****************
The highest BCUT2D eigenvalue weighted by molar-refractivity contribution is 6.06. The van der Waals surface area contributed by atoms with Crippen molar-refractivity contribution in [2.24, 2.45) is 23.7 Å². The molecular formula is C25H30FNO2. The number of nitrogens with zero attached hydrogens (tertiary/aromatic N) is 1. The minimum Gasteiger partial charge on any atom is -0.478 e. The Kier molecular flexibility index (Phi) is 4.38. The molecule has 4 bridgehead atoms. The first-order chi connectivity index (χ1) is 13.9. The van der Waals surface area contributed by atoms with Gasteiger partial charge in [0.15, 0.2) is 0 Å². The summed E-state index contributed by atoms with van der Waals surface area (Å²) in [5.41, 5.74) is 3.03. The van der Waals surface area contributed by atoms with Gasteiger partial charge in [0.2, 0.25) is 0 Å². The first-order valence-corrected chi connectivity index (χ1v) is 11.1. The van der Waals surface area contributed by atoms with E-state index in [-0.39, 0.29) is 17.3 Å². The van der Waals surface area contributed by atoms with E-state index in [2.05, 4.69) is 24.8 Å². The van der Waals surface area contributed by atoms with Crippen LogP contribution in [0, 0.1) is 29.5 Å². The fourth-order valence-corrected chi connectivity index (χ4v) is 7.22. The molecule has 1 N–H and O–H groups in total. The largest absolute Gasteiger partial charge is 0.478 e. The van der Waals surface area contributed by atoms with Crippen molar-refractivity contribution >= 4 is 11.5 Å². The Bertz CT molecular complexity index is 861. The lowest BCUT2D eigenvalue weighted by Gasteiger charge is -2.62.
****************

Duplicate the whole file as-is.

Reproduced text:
The highest BCUT2D eigenvalue weighted by molar-refractivity contribution is 6.06. The van der Waals surface area contributed by atoms with Crippen molar-refractivity contribution in [2.24, 2.45) is 23.7 Å². The molecular formula is C25H30FNO2. The number of nitrogens with zero attached hydrogens (tertiary/aromatic N) is 1. The minimum Gasteiger partial charge on any atom is -0.478 e. The Kier molecular flexibility index (Phi) is 4.38. The molecule has 4 bridgehead atoms. The first-order chi connectivity index (χ1) is 13.9. The van der Waals surface area contributed by atoms with Gasteiger partial charge in [0.15, 0.2) is 0 Å². The summed E-state index contributed by atoms with van der Waals surface area (Å²) in [5.41, 5.74) is 3.03. The van der Waals surface area contributed by atoms with Gasteiger partial charge in [0.2, 0.25) is 0 Å². The first-order valence-corrected chi connectivity index (χ1v) is 11.1. The van der Waals surface area contributed by atoms with E-state index in [-0.39, 0.29) is 17.3 Å². The van der Waals surface area contributed by atoms with E-state index in [2.05, 4.69) is 24.8 Å². The van der Waals surface area contributed by atoms with Crippen LogP contribution in [0, 0.1) is 29.5 Å². The fourth-order valence-corrected chi connectivity index (χ4v) is 7.22. The molecule has 1 N–H and O–H groups in total. The largest absolute Gasteiger partial charge is 0.478 e. The van der Waals surface area contributed by atoms with Crippen molar-refractivity contribution >= 4 is 11.5 Å². The Bertz CT molecular complexity index is 861. The lowest BCUT2D eigenvalue weighted by Gasteiger charge is -2.62.